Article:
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Vermont Legislator Jarrod Sammis Joins Libertarian Party

Speaking at a press conference Wednesday afternoon, Vermont legislator Jarrod Sammis of Castleton announced his decision to switch his party affiliation from Republican to that of the Libertarian Party. He becomes the first Libertarian legislator to serve Vermont since Neil Randall’s 1998 electoral victory.

A video screenshot from local Vermont media WCAX3 on 5/3/2023.

Joining LNC Region 8 Representative Pat Ford and Libertarian Party of Vermont Chair Olga Madach-Duclerc, Sammis addressed a small crowd of his fellow legislators and local press at the Vermont State House in Montpellier. “True freedom and opportunity is the ultimate form of equity for all Vermonters and all Americans, and the Libertarian Party understands this,” the Rutland Herald quotes Sammis as saying to the audience at the time.

During his conference, Sammis spoke more about what attracted him to the Libertarian Party than what drove him away from the Republicans, including its position on social issues, civil liberties, and ending the war on drugs. Sammis also supported proposing legislation forbidding Vermont’s National Guard from being activated and deployed overseas in lieu of a formal declaration of war.

There is some uncertainty and speculation surrounding when Sammis changed his partisan affiliation to that of a Libertarian. Over a week before Wednesday’s press conference, he requested the press and those with inquiries to direct all questions to LNC Region 8 Rep Pat Ford, who he also stated was acting as his press secretary. He also claimed to be a fusion candidate for both the Libertarians and Republicans during his campaign and that his constituents were aware; however, he only appeared on the ballot under one designation.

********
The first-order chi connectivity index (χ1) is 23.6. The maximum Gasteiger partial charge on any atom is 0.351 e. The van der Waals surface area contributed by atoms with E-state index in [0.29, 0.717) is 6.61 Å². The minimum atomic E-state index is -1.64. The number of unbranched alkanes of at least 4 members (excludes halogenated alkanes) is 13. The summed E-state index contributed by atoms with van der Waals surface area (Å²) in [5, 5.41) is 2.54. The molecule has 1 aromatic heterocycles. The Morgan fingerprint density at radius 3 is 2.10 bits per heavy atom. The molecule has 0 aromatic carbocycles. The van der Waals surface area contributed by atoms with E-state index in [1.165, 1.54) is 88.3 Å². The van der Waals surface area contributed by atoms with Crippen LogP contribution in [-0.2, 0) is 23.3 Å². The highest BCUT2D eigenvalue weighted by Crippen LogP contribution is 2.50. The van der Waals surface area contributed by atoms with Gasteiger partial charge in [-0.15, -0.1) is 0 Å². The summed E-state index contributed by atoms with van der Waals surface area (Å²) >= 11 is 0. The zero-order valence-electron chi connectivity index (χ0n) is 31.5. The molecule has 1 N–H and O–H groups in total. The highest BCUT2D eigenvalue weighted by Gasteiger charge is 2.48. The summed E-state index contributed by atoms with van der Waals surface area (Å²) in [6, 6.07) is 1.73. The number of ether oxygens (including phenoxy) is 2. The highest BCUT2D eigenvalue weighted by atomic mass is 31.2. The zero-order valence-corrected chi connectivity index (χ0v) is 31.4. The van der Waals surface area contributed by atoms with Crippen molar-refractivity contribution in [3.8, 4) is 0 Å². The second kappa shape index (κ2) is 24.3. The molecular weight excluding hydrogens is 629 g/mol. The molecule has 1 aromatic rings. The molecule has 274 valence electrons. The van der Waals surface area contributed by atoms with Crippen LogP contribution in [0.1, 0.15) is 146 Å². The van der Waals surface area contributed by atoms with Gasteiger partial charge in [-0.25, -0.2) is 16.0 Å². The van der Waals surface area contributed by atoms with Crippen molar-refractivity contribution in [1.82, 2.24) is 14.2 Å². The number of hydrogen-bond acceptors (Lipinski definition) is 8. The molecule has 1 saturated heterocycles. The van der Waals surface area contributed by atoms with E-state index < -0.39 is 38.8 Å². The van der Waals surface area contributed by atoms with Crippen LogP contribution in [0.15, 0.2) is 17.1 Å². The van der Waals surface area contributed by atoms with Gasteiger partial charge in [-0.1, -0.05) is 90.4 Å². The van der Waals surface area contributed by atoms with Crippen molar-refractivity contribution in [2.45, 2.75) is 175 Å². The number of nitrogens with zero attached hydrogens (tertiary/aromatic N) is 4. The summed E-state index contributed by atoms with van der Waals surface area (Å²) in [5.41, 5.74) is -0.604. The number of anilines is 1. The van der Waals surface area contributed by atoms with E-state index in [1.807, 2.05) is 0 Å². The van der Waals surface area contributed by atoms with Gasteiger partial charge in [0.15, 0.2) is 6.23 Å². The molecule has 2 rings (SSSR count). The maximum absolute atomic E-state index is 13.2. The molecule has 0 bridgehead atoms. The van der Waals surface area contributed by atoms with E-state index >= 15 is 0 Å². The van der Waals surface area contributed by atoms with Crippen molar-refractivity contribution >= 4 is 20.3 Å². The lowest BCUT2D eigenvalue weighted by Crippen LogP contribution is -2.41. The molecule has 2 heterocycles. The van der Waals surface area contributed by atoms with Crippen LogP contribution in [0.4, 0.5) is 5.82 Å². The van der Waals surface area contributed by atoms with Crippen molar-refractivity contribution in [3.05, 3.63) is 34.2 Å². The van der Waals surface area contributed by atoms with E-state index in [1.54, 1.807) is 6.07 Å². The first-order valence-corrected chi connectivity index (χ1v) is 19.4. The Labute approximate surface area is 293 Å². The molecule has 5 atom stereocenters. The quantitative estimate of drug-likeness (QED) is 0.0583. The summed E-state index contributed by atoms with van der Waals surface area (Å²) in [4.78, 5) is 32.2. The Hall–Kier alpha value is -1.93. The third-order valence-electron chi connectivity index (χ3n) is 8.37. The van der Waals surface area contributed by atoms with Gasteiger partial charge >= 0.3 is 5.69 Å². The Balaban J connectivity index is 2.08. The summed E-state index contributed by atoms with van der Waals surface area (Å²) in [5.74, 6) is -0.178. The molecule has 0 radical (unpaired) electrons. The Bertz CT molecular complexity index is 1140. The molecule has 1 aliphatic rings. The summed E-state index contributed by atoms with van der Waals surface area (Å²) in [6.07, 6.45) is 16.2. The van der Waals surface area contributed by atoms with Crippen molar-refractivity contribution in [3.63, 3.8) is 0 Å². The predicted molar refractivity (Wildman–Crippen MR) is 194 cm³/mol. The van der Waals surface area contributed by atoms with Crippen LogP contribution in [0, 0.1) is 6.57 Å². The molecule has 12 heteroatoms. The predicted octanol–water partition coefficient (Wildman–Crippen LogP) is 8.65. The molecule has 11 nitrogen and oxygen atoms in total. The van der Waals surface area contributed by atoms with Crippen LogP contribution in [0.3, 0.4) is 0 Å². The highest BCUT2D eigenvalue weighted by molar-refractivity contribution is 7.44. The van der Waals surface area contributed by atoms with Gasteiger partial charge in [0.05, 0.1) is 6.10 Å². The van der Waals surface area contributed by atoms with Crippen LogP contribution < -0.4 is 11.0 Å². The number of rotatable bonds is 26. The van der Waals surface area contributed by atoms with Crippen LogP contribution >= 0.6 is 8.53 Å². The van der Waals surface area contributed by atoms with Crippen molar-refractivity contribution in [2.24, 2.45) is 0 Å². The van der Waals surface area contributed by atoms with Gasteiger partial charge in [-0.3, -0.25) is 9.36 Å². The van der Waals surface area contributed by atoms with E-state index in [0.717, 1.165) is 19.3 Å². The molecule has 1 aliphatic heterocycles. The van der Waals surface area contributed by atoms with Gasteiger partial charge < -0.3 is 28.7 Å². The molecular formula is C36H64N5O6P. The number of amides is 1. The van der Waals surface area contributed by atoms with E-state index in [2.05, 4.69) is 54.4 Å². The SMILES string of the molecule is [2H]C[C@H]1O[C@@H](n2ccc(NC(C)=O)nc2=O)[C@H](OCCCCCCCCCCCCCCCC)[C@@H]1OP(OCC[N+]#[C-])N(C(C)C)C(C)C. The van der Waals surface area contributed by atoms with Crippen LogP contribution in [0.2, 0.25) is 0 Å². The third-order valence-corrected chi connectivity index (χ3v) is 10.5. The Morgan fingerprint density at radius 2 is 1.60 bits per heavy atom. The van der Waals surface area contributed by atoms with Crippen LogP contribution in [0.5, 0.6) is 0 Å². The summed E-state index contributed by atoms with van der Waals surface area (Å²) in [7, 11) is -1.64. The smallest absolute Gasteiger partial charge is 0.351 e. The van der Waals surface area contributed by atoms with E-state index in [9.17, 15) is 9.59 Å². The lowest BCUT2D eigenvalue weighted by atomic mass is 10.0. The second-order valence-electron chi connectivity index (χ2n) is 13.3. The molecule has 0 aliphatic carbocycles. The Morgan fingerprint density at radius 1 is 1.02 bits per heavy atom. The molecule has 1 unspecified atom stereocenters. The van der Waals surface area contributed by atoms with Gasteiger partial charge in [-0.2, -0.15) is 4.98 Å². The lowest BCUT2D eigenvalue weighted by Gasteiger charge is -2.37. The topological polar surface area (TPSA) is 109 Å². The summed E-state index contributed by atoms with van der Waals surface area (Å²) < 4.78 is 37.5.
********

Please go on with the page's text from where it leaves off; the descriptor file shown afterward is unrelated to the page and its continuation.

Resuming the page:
It is unknown at this time the proximity in which Rep. Jarrod Sammis will work with either the Vermont Libertarian Party or the Libertarian National Committee or what immediate intraparty plans he has next. However, speaking in conversation with Independent Political Report, LNC Region 8 Representative Pat Ford explained that while he expects Sammis to be “much more” involved with his legislative responsibilities, it’s also likely Libertarians will see him at future events and conventions.

To Ford, one of the most critical things about Stammis joining the Libertarian Party is what it means to the average Vermont voter. “We’re emphasizing the notion [that] we’re giving Vermonters a choice,” Ford said.

Independent Political Report will be revisiting Rep. Jarrod Sammis, his party change, and what plans he has in the Libertarian Party in conversation at a later date.

Sammis became a freshman lawmaker after his success in the 2022 state election. He represents the newly drawn Rutland 3rd District (or Rutland-3), composed of Castleton, Bomoseen, and Hydeville. Before legislative reapportionment the term prior, the Rutland 3rd District was a multi-member legislative district. As a member of the legislature, he currently serves on the Vermont House Committee on Commerce and Economic Development.

As a Republican candidate, Sammis narrowly defeated Democratic challenger Mary Droege with a 43-vote lead out of 1,634 votes cast. During his campaign, Sammis faced scrutiny by some Democrats at the time for his earlier online presence. Detractors cited his YouTube channel, pushing back on him for producing videos showcasing firearms he owns and, at one point, allegedly questioning the legitimacy of Joe Biden’s 2020 presidential campaign victory in a joking manner.

At this time, Sammis has not publicly stated whether he will caucus with the Democratic or Republican Parties.


  1. George Whitfield George Whitfield May 18, 2023

    Congratulations to Jarrod Sammis and welcome to the Libertarian Party!

  2. Richard Winger Richard Winger May 5, 2023

    It is noteworthy that every time a sitting state legislator joins the Libertarian Party, that only happens when the Libertarian Party is ballot-qualified. It has happened in New Hampshire, Vermont, Maine, Nebraska, and Nevada, always when the party was already on the ballot. It seems no legislator wants to switch into a party that is not on the ballot. This is one more reason why being a qualified party is so important.

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